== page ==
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Upland White Goldenrod Solidago ptarmicoides

Phonetic Spelling
so-li-DAY-go tarm-ih-COY-dees
Description

Solidago ptarmicoides, or Prairie Aster, is a herbaceous perennial wildflower and part of the Solidago, or Goldenrod, genus. Unlike most Goldenrod species, however, the Prairie Aster displays a mass of white flowers with pale yellow centers rather than all golden. This color difference likely led to the plant's original classification as Aster ptarmicoides, but that was corrected to Solidago ptarmicoides. Notwithstanding its aster-like white ray petals, this plant has goldenrod-like foliage and is known to hybridize in the wild with other goldenrods, but not with other asters. This plant is listed as endangered in North Carolina.

Note that the species name means "causes sneezing", which may be a remnant of the myth that goldenrod causes hay fever. However, the pollen that causes hay fever comes from ragweed, not goldenrod. 

Native to dry, sandy soils, rocky outcrops, and cracks in pavement, this hardy plant easily tolerates drought and dry soil. The Prairie Aster prefers full sun, although it accepts some light shade, and, while it does best in dry sandy or gravelly calcareous soils, it will tolerate moist loams as long as the site is well-drained. The plant grows as an unexceptional mound of green foliage until late summer when flowers explode into bloom.

After flowering, seed heads form containing small clusters of seed with white fluff that you should harvest promptly if you wish to save and reuse the seed. The plant does self-seed and spread in the garden and to prevent it from taking over, you should remove flower heads prior to the ripening of seed, which will help prevent seed dispersal. Stems may be cut to the ground in late fall.

Insects, Diseases, and Other Plant Problems:

No serious insect or disease problems. Susceptible to rust, powdery mildew and leaf spot. Root rot may occur in overly-moist or poorly-drained soils. Potential insect pests include several different types of beetles, aphids and gall-forming insects.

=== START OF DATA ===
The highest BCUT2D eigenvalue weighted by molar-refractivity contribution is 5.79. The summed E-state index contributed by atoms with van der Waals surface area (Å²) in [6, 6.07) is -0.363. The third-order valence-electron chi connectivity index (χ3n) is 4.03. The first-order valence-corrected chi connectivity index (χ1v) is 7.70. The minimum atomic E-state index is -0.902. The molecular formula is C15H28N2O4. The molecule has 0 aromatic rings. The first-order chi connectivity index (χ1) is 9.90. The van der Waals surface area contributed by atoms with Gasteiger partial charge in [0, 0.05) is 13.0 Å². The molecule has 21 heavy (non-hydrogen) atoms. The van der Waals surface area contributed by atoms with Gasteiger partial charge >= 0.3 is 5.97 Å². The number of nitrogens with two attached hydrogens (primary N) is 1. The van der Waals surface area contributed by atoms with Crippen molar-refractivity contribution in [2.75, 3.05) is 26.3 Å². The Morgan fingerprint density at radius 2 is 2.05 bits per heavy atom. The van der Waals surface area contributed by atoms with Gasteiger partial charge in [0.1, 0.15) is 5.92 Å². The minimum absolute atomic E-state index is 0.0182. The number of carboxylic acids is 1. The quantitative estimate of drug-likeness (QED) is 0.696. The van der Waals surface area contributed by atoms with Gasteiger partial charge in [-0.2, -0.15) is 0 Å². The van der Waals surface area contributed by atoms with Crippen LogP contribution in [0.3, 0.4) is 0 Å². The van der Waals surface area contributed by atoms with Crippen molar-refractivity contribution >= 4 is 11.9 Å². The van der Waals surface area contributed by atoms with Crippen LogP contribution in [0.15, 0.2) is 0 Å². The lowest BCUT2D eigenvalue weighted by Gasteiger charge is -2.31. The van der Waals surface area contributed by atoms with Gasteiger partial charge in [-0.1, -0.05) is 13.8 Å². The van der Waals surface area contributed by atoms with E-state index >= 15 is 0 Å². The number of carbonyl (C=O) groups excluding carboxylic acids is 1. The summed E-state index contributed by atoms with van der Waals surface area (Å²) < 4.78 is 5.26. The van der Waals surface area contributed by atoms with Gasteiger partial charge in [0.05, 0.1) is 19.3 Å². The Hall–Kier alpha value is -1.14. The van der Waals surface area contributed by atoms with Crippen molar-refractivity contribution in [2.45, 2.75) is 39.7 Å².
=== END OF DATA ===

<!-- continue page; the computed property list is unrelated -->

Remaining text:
See this plant in the following landscape:
Cultivars / Varieties:
Tags:
#bees#drought tolerant#fall flowers#perennial#white flowers#native perennial#fire#medium flammability#NC native#summer flowers#wildflower garden#poor soils tolerant#NC Native Pollinator Plant#bird friendly#butterfly friendly
 
Cultivars / Varieties:
Tags:
#bees#drought tolerant#fall flowers#perennial#white flowers#native perennial#fire#medium flammability#NC native#summer flowers#wildflower garden#poor soils tolerant#NC Native Pollinator Plant#bird friendly#butterfly friendly
  • Attributes:
    Genus:
    Solidago
    Species:
    ptarmicoides
    Family:
    Asteraceae
    Life Cycle:
    Perennial
    Recommended Propagation Strategy:
    Division
    Seed
    Country Or Region Of Origin:
    central North America
    Fire Risk Rating:
    medium flammability
    Wildlife Value:
    Attracts bees, butterflies and othe polinators. Songbirds feed on seeds. Goldfinches love to eat the seed.
    Particularly Resistant To (Insects/Diseases/Other Problems):
    Tolerates drought and poor soil
    Dimensions:
    Height: 1 ft. 0 in. - 2 ft. 0 in.
    Width: 1 ft. 0 in. - 2 ft. 0 in.
  • Whole Plant Traits:
    Plant Type:
    Perennial
    Habit/Form:
    Mounding
    Maintenance:
    Low
  • Cultural Conditions:
    Light:
    Full sun (6 or more hours of direct sunlight a day)
    Soil Texture:
    Clay
    Sand
    Shallow Rocky
    Soil Drainage:
    Good Drainage
    Occasionally Dry
    NC Region:
    Coastal
    Mountains
    Piedmont
    USDA Plant Hardiness Zone:
    3a, 3b, 4b, 4a, 5b, 5a, 6b, 6a, 7a, 7b, 8b, 8a
  • Flowers:
    Flower Color:
    White
    Flower Inflorescence:
    Corymb
    Flower Value To Gardener:
    Showy
    Flower Bloom Time:
    Fall
    Summer
    Flower Petals:
    7 - 20 petals/rays
    Flower Size:
    < 1 inch
    Flower Description:
    Blooms August through October. Daisy-like flowers in open, flat-topped clusters each containing 3 to 25 but sometimes as many as 50 flowers that bloom late summer to fall. Each flower has between 10 and 20 white rays and creamy white to pale yellow center disks.
  • Leaves:
    Leaf Color:
    Green
    Leaf Feel:
    Rough
    Smooth
    Leaf Shape:
    Lanceolate
    Hairs Present:
    Yes
    Leaf Length:
    > 6 inches
    Leaf Description:
    Narrow pointed leaves can have smooth or rough textures. Lower leaves to 7 inches long are lanceolate-oval and stalked. Upper leaves are smaller, narrower, and widely spaced, eventually becoming stalkless near the top.
  • Stem:
    Stem Is Aromatic:
    No
  • Landscape:
    Landscape Location:
    Naturalized Area
    Landscape Theme:
    Drought Tolerant Garden
    Pollinator Garden
    Attracts:
    Bees
    Butterflies
    Songbirds
    Resistance To Challenges:
    Drought
    Dry Soil